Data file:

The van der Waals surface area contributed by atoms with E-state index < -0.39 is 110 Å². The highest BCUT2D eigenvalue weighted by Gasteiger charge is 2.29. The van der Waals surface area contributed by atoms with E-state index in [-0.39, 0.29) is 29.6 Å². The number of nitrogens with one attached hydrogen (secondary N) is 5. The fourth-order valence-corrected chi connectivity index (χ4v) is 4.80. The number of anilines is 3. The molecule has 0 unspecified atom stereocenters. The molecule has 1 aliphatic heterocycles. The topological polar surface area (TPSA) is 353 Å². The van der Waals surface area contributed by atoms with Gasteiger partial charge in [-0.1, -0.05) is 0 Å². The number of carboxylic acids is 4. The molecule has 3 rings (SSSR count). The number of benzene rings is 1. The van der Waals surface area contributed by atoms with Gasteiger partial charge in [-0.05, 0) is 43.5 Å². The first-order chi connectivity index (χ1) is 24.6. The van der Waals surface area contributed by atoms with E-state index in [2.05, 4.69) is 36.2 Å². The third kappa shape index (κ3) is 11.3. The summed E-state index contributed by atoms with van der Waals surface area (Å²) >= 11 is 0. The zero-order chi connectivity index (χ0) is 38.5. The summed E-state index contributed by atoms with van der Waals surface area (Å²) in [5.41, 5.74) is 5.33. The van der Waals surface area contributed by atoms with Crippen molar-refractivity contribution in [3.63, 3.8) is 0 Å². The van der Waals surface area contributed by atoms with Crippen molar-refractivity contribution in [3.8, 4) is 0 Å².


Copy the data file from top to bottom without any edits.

The van der Waals surface area contributed by atoms with E-state index < -0.39 is 110 Å². The highest BCUT2D eigenvalue weighted by Gasteiger charge is 2.29. The van der Waals surface area contributed by atoms with E-state index in [-0.39, 0.29) is 29.6 Å². The number of nitrogens with one attached hydrogen (secondary N) is 5. The fourth-order valence-corrected chi connectivity index (χ4v) is 4.80. The number of anilines is 3. The molecule has 0 unspecified atom stereocenters. The molecule has 1 aliphatic heterocycles. The topological polar surface area (TPSA) is 353 Å². The van der Waals surface area contributed by atoms with Gasteiger partial charge in [-0.1, -0.05) is 0 Å². The number of carboxylic acids is 4. The molecule has 3 rings (SSSR count). The number of benzene rings is 1. The van der Waals surface area contributed by atoms with Gasteiger partial charge in [-0.05, 0) is 43.5 Å². The first-order chi connectivity index (χ1) is 24.6. The van der Waals surface area contributed by atoms with E-state index in [2.05, 4.69) is 36.2 Å². The third kappa shape index (κ3) is 11.3. The summed E-state index contributed by atoms with van der Waals surface area (Å²) >= 11 is 0. The zero-order chi connectivity index (χ0) is 38.5. The summed E-state index contributed by atoms with van der Waals surface area (Å²) in [5.41, 5.74) is 5.33. The van der Waals surface area contributed by atoms with Crippen molar-refractivity contribution in [3.63, 3.8) is 0 Å². The van der Waals surface area contributed by atoms with Crippen molar-refractivity contribution in [3.8, 4) is 0 Å².